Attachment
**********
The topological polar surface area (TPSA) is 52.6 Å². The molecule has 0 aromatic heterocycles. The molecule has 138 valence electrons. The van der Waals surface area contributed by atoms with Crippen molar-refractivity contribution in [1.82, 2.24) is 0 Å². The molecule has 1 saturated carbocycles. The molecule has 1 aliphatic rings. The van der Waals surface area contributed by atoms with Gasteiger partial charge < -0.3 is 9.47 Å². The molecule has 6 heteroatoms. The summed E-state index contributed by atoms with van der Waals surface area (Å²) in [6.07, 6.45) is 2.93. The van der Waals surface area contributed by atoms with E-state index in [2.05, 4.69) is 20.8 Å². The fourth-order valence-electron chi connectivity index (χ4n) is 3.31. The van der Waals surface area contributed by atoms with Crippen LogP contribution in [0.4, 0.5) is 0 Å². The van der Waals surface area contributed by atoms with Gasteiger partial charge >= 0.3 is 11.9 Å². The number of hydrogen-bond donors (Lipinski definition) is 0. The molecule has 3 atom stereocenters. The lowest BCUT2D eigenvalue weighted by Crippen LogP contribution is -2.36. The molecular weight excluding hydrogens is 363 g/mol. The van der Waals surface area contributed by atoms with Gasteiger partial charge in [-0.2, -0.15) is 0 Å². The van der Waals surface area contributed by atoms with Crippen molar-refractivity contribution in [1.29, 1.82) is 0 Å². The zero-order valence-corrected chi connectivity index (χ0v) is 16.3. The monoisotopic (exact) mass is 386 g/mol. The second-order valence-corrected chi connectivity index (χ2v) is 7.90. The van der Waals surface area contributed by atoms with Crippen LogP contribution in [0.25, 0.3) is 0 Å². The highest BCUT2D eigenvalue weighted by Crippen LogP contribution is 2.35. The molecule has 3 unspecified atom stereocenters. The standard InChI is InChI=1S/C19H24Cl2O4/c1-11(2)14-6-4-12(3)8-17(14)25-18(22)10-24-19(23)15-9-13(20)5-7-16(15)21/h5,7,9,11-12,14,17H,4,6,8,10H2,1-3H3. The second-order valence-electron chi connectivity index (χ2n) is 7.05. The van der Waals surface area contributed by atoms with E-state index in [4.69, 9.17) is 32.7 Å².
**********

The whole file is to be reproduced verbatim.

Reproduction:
The topological polar surface area (TPSA) is 52.6 Å². The molecule has 0 aromatic heterocycles. The molecule has 138 valence electrons. The van der Waals surface area contributed by atoms with Crippen molar-refractivity contribution in [1.82, 2.24) is 0 Å². The molecule has 1 saturated carbocycles. The molecule has 1 aliphatic rings. The van der Waals surface area contributed by atoms with Gasteiger partial charge < -0.3 is 9.47 Å². The molecule has 6 heteroatoms. The summed E-state index contributed by atoms with van der Waals surface area (Å²) in [6.07, 6.45) is 2.93. The van der Waals surface area contributed by atoms with E-state index in [2.05, 4.69) is 20.8 Å². The fourth-order valence-electron chi connectivity index (χ4n) is 3.31. The van der Waals surface area contributed by atoms with Crippen LogP contribution in [0.4, 0.5) is 0 Å². The van der Waals surface area contributed by atoms with Gasteiger partial charge >= 0.3 is 11.9 Å². The number of hydrogen-bond donors (Lipinski definition) is 0. The molecule has 3 atom stereocenters. The lowest BCUT2D eigenvalue weighted by Crippen LogP contribution is -2.36. The molecular weight excluding hydrogens is 363 g/mol. The van der Waals surface area contributed by atoms with Gasteiger partial charge in [-0.2, -0.15) is 0 Å². The van der Waals surface area contributed by atoms with Crippen molar-refractivity contribution in [1.29, 1.82) is 0 Å². The zero-order valence-corrected chi connectivity index (χ0v) is 16.3. The monoisotopic (exact) mass is 386 g/mol. The second-order valence-corrected chi connectivity index (χ2v) is 7.90. The van der Waals surface area contributed by atoms with Crippen LogP contribution in [0.25, 0.3) is 0 Å². The highest BCUT2D eigenvalue weighted by Crippen LogP contribution is 2.35. The molecule has 3 unspecified atom stereocenters. The standard InChI is InChI=1S/C19H24Cl2O4/c1-11(2)14-6-4-12(3)8-17(14)25-18(22)10-24-19(23)15-9-13(20)5-7-16(15)21/h5,7,9,11-12,14,17H,4,6,8,10H2,1-3H3. The second-order valence-electron chi connectivity index (χ2n) is 7.05. The van der Waals surface area contributed by atoms with E-state index in [4.69, 9.17) is 32.7 Å².